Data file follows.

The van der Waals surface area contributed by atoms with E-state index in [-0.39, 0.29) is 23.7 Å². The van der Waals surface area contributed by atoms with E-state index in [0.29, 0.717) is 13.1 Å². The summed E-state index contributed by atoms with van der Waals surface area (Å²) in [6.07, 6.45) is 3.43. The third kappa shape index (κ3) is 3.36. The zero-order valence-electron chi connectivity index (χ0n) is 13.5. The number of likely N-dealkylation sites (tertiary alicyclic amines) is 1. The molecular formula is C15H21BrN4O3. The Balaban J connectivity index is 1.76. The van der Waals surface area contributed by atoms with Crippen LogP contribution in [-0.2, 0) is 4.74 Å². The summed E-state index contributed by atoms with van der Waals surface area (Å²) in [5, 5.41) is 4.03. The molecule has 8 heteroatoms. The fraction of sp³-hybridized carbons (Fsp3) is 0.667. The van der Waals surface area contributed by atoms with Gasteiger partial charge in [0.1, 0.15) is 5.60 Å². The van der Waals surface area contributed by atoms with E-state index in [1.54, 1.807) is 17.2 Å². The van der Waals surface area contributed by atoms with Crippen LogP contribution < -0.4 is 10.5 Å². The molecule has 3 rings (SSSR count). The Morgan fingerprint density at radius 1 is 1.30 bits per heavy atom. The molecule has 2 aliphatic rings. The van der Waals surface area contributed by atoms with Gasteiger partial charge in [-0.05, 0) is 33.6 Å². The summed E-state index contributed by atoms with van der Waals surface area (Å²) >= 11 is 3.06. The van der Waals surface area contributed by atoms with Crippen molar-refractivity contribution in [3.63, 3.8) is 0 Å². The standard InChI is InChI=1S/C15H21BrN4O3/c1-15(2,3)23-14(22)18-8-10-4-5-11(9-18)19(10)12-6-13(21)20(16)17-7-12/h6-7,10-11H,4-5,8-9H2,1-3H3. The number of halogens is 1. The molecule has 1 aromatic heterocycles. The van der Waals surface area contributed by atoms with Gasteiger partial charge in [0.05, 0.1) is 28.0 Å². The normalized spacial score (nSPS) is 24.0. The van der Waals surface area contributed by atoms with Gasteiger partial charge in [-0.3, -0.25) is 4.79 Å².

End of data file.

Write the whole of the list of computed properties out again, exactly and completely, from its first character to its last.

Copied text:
The van der Waals surface area contributed by atoms with E-state index in [-0.39, 0.29) is 23.7 Å². The van der Waals surface area contributed by atoms with E-state index in [0.29, 0.717) is 13.1 Å². The summed E-state index contributed by atoms with van der Waals surface area (Å²) in [6.07, 6.45) is 3.43. The third kappa shape index (κ3) is 3.36. The zero-order valence-electron chi connectivity index (χ0n) is 13.5. The number of likely N-dealkylation sites (tertiary alicyclic amines) is 1. The molecular formula is C15H21BrN4O3. The Balaban J connectivity index is 1.76. The van der Waals surface area contributed by atoms with Crippen LogP contribution in [-0.2, 0) is 4.74 Å². The summed E-state index contributed by atoms with van der Waals surface area (Å²) in [5, 5.41) is 4.03. The molecule has 8 heteroatoms. The fraction of sp³-hybridized carbons (Fsp3) is 0.667. The van der Waals surface area contributed by atoms with Gasteiger partial charge in [0.1, 0.15) is 5.60 Å². The van der Waals surface area contributed by atoms with E-state index in [1.54, 1.807) is 17.2 Å². The van der Waals surface area contributed by atoms with Crippen LogP contribution < -0.4 is 10.5 Å². The molecule has 3 rings (SSSR count). The Morgan fingerprint density at radius 1 is 1.30 bits per heavy atom. The molecule has 2 aliphatic rings. The van der Waals surface area contributed by atoms with Gasteiger partial charge in [-0.05, 0) is 33.6 Å². The summed E-state index contributed by atoms with van der Waals surface area (Å²) >= 11 is 3.06. The van der Waals surface area contributed by atoms with Crippen molar-refractivity contribution in [3.63, 3.8) is 0 Å². The standard InChI is InChI=1S/C15H21BrN4O3/c1-15(2,3)23-14(22)18-8-10-4-5-11(9-18)19(10)12-6-13(21)20(16)17-7-12/h6-7,10-11H,4-5,8-9H2,1-3H3. The number of halogens is 1. The molecule has 1 aromatic heterocycles. The van der Waals surface area contributed by atoms with Gasteiger partial charge in [0.05, 0.1) is 28.0 Å². The normalized spacial score (nSPS) is 24.0. The van der Waals surface area contributed by atoms with Gasteiger partial charge in [-0.3, -0.25) is 4.79 Å².